As I was pulling out of Panera Bread yesterday when I noticed a sign on one of the empty storefronts advertizing one of the local dance studios . It reminded of how much I miss "after-football-game" dances , and the fact that most of us do not dance anymore. I wonder why.
Growing up, I went with my parents to square-dances on several Friday nights. They loved to dance, and would go the local American Legion Building with a covered dish in hand and dance. Of course, there were those other times: it was dancing the waltz, the two step, the rumba and, the fox-trot, jitter bug and Charleston. At times, I thought my brain would explode listening to those old country-western tunes or what I called "old folks music" when they danced to the Lawrence Welk Show. However, I even learned "folk dances" in our church youth group as a young teenager. This was not a popular thing to do in the days of “the swim”, “the monkey”, “the mash potato” , “the twist.” ,and then into the age of the hard-rock music of Woodstock, and into the early 1970's. While it seems us boomers have lost our passion for dancing, recent movies and stories have begun, I hope, to bring dancing back.
I am sure some of you are saying dancing continues to happen, just look at all the recent publicity of starlets dancing the night away in New York and Las Vegas. Or, what about the recent television phenomenon “Dancing With the Stars?” That is true. However, dancing in these settings seems to be reserved only for the rich and famous. Also, look at the style of dancing being publicized. Dancing in these venues is the “bump and grind” that exhibits something different than the mutual cooperation and respect it takes to dance a flowing waltz. I am amazed in these days when women are gaining more and more equality that this submissive, male dominant form of dancing is so popular with the younger crowd. I often wish I had grown up in the day when the more graceful forms of dancing were popular like the waltz, and many others.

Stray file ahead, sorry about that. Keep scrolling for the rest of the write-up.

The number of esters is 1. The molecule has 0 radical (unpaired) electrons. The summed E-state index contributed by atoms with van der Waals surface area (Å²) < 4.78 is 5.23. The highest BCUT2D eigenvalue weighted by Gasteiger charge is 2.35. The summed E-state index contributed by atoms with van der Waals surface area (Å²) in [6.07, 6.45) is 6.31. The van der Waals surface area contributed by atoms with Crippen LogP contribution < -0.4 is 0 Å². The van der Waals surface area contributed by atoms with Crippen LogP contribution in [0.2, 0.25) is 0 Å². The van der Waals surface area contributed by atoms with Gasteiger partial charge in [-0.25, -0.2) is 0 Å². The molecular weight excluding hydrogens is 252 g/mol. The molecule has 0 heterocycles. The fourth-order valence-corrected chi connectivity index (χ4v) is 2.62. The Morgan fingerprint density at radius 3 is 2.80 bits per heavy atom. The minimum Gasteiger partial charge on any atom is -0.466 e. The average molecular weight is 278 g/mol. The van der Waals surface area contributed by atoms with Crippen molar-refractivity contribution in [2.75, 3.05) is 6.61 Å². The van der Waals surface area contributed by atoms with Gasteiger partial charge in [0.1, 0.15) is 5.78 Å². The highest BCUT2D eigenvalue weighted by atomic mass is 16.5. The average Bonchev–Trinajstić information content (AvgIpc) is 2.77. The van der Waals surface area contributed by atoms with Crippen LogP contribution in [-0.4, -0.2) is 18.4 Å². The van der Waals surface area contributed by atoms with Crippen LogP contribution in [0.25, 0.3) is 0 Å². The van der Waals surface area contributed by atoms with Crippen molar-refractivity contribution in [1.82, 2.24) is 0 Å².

The dancing I am talking about is the dance that celebrates life and relationships. In the rock ‘n roll era, while we would dance in wild, often bizarre fashion, it went a long way if a guy could do a decent “slow dance.” In earlier generations the waltz and two step were basic dances, but knowing the Charleston brought dancing to another level of celebration and excitement. Dancing has always been about celebrating life and our relationships, and it has been an important ingredient in faith.
Somewhere along the line, though, we lost this aspect of our faith. The Psalmist calls us to celebrate God with dancing and singing. One of Jesus’ first miracles happened at a wedding feast (John 2:1-11). Have you ever been to a Jewish wedding reception? I can assure you that there was dancing. I hope Jesus danced. Dancing is a way for us to celebrate the good gifts God has given to us.
A few years ago, Lee Ann Womack released a song entitled “I Hope You Dance.” A good friend gave this song to me. The first stanza of this song reads,
“I hope you never lose your sense of wonder.
You get your fill to eat, but always keep that hunger.
May you never take one single breath for granted.
I hope you still feel small when you stand beside the ocean.
Whenever one door closes, I hope another opens.
Promise me that you’ll give faith a fighting chance.
And, when you get the choice to sit it out or dance;
I hope you dance … I hope you dance.”
As we begin a new year, I hope you dance…. with faith and with life. I would like to leave you with some verses from 'The Bible" that refer to dancing. It it mentioned in one form or another over 25 times in "The Bible", but here are a few closing verses and phrases. "Praise the Lord! Sing to the Lord a new song, his praise in the the assembly of the faithful. Let Israel be glad in its Maker; let the children of Zion rejoice in their King. Let them praise his name with dancing, making melody to him with tambourine and lyre (Psalm 149:1-3). "Praise the Lord! Praise God in his sanctuary; praise him in his mighty firmament! Praise him for his mighty deeds; praise him according to his surpassing greatness! Praise him with trumpet sound; praise him with lute and harp! Praise him with tambourine and dance; praise him with strings and pipe! Praise him with clanging symbals; praise him with loud clashing cymbals! Let everything that breathes praise the Lord! Praise the Lord! (Psalm 150)" We are reminded in other places in the Old Testament that "there is a time to mourn and a time to dance". And we are reminded that "David danced before the Lord".
I pray that before the year is over you have a chance to dance in praise before the Lord (at least in your heart).